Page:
We introduce quality differentiation into a Ricardian model of international trade. We show that (1) quality differentiation allows industrialized countries to be active across the full board of products, complex and simple ones, while developing countries systematically specialize in simple products, in line with novel stylized facts. (2) Quality differentiation may thus help to explain why richer countries tend to be more diversified and why, increasingly over time, rich and poor countries tend to export the same products. (3) Quality differentiation implies that the gains from inter-product trade mostly accrue to developing countries. (4) Guided by our theory, we use a censored regression model to estimate the link between a country’s GDP per capita and its export quality. We find a much stronger relationship than when using OLS, in line with our theory.
Countries seldom grow rich by producing more of the same. Development implies changes in what countries produce. Structural transformation is the process by which countries move into new economic activities. In turn, new economic activities are the ones that are able to achieve higher levels of productivity, pay higher wages and increase the level of prosperity of a country’s population. Structural transformation is crucial for economic growth: countries that are able to upgrade their production and exports by moving into new and more complex economic activities tend to grow faster.
Jordan faces a number of pressing economic challenges: low growth, high unemployment, rising debt levels, and continued vulnerability to regional shocks. After a decade of fast economic growth, the economy decelerated with the Global Financial Crisis of 2008-09. From then onwards, various external shocks have thrown its economy out of balance and prolonged the slowdown for over a decade now. Conflicts in neighboring countries have led to reduced demand from key export markets and cut off important trade routes. Foreign direct investment, which averaged 12.7% of gross domestic product (GDP) between 2003-2009, fell to 5.1% of GDP over the 2010-2017. Regional conflicts have interrupted the supply of gas from Egypt – forcing Jordan to import oil at a time of record prices, had a negative impact on tourism, and also provoked a massive influx of migrants and refugees. Failure to cope with 50.4% population growth between led to nine consecutive years (2008-2017) of negative growth rates in GDP per capita, resulting in a cumulative loss of 14.0% over the past decade (2009-2018). Debt to GDP ratios, which were at 55% by the end of 2009, have skyrocketed to 94%.
Over the previous five years Jordan has undertaken a significant process of fiscal consolidation. The resulting reduction in fiscal impulse is among the largest registered in the aftermath of the Financial Crises, third only to Greece and Jamaica, and above Portugal and Spain. Higher taxes, lower subsidies, and sharp reductions in public investment have in turn furthered the recession. Within a context of lower aggregate demand, more consolidation is needed to bring debt-to-GDP ratios back to normal. The only way to break that vicious cycle and restart inclusive growth is by leveraging on foreign markets, developing new exports and attracting investments aimed at increasing competitiveness and strengthening the external sector. The theory of economic complexity provides a solid base to identify opportunities with high potential for export diversification. It allows to identify the existing set of knowhow, skills and capacities as signaled by the products and services that Jordan is able to make, and to define existing and latent areas of comparative advantage that can be developed by redeploying them. Service sectors have been growing in importance within the Jordanian economy and will surely play an important role in export diversification. In order to account for that, we have developed an adjusted framework that allows to identify the most attractive export sectors including services.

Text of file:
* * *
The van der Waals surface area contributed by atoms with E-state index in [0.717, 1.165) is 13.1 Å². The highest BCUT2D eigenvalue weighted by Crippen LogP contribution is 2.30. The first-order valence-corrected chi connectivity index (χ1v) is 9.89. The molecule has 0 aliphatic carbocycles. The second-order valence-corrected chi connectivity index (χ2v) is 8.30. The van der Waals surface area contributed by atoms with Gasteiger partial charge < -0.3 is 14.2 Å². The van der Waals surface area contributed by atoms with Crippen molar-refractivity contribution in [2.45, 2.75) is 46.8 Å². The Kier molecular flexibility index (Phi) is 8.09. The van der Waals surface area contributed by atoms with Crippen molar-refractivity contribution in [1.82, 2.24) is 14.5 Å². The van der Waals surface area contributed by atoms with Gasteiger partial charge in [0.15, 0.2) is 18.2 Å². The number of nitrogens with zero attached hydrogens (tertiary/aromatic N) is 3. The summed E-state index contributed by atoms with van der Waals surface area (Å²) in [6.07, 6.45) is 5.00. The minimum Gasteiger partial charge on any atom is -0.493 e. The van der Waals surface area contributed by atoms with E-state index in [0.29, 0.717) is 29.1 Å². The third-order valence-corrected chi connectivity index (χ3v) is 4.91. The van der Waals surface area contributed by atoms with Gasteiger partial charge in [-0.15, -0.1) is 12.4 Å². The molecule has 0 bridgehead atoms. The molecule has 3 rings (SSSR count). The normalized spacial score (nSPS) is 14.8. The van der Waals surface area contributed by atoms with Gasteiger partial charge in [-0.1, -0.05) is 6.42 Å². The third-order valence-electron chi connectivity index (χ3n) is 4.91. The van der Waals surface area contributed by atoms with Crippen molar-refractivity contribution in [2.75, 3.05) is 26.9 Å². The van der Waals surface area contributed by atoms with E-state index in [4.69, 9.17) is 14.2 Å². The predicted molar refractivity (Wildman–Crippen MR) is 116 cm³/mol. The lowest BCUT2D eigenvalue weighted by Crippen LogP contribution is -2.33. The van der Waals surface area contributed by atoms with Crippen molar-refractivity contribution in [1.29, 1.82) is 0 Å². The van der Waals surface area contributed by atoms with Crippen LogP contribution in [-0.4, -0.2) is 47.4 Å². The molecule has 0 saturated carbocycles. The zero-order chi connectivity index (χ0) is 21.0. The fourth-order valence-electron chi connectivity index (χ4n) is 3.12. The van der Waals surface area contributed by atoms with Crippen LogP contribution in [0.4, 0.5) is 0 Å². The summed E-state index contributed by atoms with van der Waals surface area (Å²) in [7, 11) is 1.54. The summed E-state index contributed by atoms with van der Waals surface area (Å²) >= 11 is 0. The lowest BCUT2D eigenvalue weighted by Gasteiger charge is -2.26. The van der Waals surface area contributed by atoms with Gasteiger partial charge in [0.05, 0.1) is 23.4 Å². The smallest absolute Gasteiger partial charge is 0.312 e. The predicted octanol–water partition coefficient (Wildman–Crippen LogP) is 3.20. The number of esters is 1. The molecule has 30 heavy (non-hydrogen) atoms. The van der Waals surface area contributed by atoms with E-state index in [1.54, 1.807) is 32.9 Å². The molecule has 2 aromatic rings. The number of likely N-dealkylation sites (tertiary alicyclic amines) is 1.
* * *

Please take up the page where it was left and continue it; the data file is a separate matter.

Based on that adjusted framework, this report identifies export themes with a high potential to drive growth in Jordan while supporting increasing wage levels and delivering positive spillovers to the non-tradable economy. The general goal is to provide a roadmap with key elements of a strategy for Jordan to return to a high economic growth path that is consistent with its emerging comparative advantages.
Women in Jordan are excluded from labor market opportunities at among the highest rates in the world. Previous efforts to explain this outcome have focused on specific, isolated aspects of the problem and have not exploited available datasets to test across causal explanations. We develop a comprehensive framework to analyze the drivers of low female employment rates in Jordan and systematically test their validity, using micro-level data from Employment and Unemployment Surveys (2008-2018) and the Jordanian Labor Market Panel Survey (2010-2016). We find that the nature of low female inclusion in Jordan’s labor market varies significantly with educational attainment, and identify evidence for different factors affecting different educational groups. Among women with high school education or less, we observe extremely low participation levels and find the strongest evidence for this phenomenon tracing to traditional social norms and poor public transportation. On the higher end of the education spectrum – university graduates and above – we find that the problem is not one of participation, but rather of unemployment, which we attribute to a small and undiversified private sector that is unable to accommodate women’s needs for work and work-family balance.